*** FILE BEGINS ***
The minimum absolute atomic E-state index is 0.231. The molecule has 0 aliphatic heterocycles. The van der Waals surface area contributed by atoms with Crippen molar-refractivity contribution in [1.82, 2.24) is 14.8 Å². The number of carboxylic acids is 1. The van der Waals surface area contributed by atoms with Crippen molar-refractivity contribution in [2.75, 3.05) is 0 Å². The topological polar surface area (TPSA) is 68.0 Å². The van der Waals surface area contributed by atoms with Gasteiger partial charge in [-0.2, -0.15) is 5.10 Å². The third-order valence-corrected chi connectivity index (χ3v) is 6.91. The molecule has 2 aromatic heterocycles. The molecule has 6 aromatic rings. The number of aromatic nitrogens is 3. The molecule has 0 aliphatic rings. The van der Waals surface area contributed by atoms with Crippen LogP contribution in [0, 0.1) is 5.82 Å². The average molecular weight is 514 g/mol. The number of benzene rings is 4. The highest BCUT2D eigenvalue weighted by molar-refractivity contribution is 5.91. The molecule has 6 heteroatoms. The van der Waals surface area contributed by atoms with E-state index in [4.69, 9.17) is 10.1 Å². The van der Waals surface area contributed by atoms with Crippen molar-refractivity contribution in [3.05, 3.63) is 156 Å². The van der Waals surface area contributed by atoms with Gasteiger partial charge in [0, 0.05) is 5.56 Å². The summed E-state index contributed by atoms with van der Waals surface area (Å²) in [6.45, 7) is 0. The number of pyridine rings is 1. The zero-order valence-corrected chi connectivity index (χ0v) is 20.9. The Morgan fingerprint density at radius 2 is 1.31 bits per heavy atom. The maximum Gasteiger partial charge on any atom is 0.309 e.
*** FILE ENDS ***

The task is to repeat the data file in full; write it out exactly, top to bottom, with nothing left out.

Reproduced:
The minimum absolute atomic E-state index is 0.231. The molecule has 0 aliphatic heterocycles. The van der Waals surface area contributed by atoms with Crippen molar-refractivity contribution in [1.82, 2.24) is 14.8 Å². The number of carboxylic acids is 1. The van der Waals surface area contributed by atoms with Crippen molar-refractivity contribution in [2.75, 3.05) is 0 Å². The topological polar surface area (TPSA) is 68.0 Å². The van der Waals surface area contributed by atoms with Gasteiger partial charge in [-0.2, -0.15) is 5.10 Å². The third-order valence-corrected chi connectivity index (χ3v) is 6.91. The molecule has 2 aromatic heterocycles. The molecule has 6 aromatic rings. The number of aromatic nitrogens is 3. The molecule has 0 aliphatic rings. The van der Waals surface area contributed by atoms with Crippen LogP contribution in [0, 0.1) is 5.82 Å². The average molecular weight is 514 g/mol. The number of benzene rings is 4. The highest BCUT2D eigenvalue weighted by molar-refractivity contribution is 5.91. The molecule has 6 heteroatoms. The van der Waals surface area contributed by atoms with E-state index in [4.69, 9.17) is 10.1 Å². The van der Waals surface area contributed by atoms with Crippen molar-refractivity contribution in [3.05, 3.63) is 156 Å². The van der Waals surface area contributed by atoms with Gasteiger partial charge in [0, 0.05) is 5.56 Å². The summed E-state index contributed by atoms with van der Waals surface area (Å²) in [6.45, 7) is 0. The number of pyridine rings is 1. The zero-order valence-corrected chi connectivity index (χ0v) is 20.9. The Morgan fingerprint density at radius 2 is 1.31 bits per heavy atom. The maximum Gasteiger partial charge on any atom is 0.309 e.